Is there a free way to set up a Windows XP machine to delete everything that
was added since power up? I’m getting tired of deleting the same old toolbars
and spyware. I cannot use limited users because they are not my computers.
Self-deleting should be invisible.
In this excerpt from
Answercast #20, I look at the issue of an XP machine with problem
users and the limited options for removing questionable downloads.
Self cleaning computer
Unfortunately, the answer appears to be no.
What’s unfortunate about it is that there was a wonderful piece of software that used to do exactly what you just described. It was called Microsoft Windows Steady State. It was meant for use in institutions like libraries; where what you’re describing is a very, very common problem.
Individuals would use a computer and they would abuse the computer. They would install God-knows-what on the computer and then leave for the next user to access whatever it is they left behind.
Windows Steady State would allow you to reset the machine to a known state after every use. Unfortunately, Microsoft killed it. I have a link to an article on that. I will include that in the transcript for those of you listening.
- It’s at https://go.askleo.com/sskilled
It is a link to an article in InfoWorld back in 2010, that basically points out what I just described: Windows Steady State was killed.
Unfortunately, also, Steady State required something you apparently don’t have: administrative access to the machine.
My recommendation remains that you use limited users or that you get to some scenario where you have better access to these machines to do it.
If these are not your computers, I don’t know of a solution.
Next from Answercast 20 – Can I use ImgBurn to create a restore file for a GPS Navigator?
7 comments on “Is there a free way to set up an XP machine to delete everything added since powerup?”
May I suggest a commercial product? Deep Freeze. I run a small computer lab for a small city and had found the only way to clean the computer each and every day was to run this nifty program. It locks down the computer to a certain state and then when it reboots, only things from that ‘state’ are retained. So you can’t save updates or a 100 page Word file, but if anyone messes with anything on the computer, you’re just a reboot away from a fully clean computer. You can ‘unfreeze’ the computer to install updates and or programs by entering a pass code at a certain point in the reboot process.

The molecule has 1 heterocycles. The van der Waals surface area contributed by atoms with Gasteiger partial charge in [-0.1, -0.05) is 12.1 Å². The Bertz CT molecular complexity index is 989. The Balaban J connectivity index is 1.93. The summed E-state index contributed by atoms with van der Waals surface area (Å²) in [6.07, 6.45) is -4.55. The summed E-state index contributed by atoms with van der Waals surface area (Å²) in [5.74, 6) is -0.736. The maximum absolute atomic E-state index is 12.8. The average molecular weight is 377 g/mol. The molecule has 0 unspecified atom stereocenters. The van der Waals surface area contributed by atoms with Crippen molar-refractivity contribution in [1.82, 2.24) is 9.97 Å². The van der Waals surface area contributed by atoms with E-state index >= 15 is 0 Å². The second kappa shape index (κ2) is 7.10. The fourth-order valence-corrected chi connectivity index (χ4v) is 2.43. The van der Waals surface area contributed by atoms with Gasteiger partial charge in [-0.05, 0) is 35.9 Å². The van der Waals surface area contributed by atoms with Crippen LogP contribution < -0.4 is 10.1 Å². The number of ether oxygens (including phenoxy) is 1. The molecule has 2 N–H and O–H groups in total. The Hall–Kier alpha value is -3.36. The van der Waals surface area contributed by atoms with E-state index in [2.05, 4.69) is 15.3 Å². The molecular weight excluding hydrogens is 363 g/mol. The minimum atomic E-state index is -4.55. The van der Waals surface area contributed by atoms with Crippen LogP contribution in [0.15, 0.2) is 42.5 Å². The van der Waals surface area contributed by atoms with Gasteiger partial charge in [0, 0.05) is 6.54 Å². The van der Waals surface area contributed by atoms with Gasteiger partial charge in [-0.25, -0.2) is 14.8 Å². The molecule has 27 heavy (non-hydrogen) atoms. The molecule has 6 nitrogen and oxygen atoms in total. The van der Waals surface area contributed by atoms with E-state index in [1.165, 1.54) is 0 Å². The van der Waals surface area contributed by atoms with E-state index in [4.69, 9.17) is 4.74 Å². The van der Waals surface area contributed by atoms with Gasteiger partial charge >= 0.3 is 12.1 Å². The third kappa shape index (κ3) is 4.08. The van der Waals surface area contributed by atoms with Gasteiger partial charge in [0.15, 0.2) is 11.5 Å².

Check it out, I highly recommend it!
I have used a similar product called Drive Vaccine (http://www.drivevaccine.com) to set up about 25 public use computers at our local library. Single PC license is only $39. It can even be configured to allow updates to be made and saved automatically during a specified time and day.
Not free, and possibly no longer available, but Norton Go-back (formerly by Roxio) has an AutoBack option that we use to restore some of our XP machines at work to the exact state they were at when AutoBack was enabled. This is useful since we run a custom OS and LAN with no internet access on top of XP and want to keep XP stable and out of the way, so to speak. I have seen similar setups in hotel business centers, BTW.
MS “Steady State” is still available for XP/Vista (x86 only), from CNET (http://download.cnet.com/Windows-SteadyState/3000-18512_4-11127965.html).
From what I’ve read W7 has a similar built in feature called “Guest Mode”, but I don’t know that much about it.
There are plenty of alternatives to Steady State.
Mostly commercial or as shareware, but there are a few that are free:
Returnil free version -see comparison chart:
The others below are approx. $39 or so.
Browse below links for more:
At the moment I use the free TimeFreeze from ToolWiz on one machine.Another has the free version of Returnil.
Apart from that I use Sandboxie or BufferZone on other machines and find that can be another solution that works quite well in keeping trash out.
But wait there’s more, have a look at Rollback RX. Now you’re spoiled for choice.
The senior center learning center where I work, uses
Deep Freeze. Not sure about costs.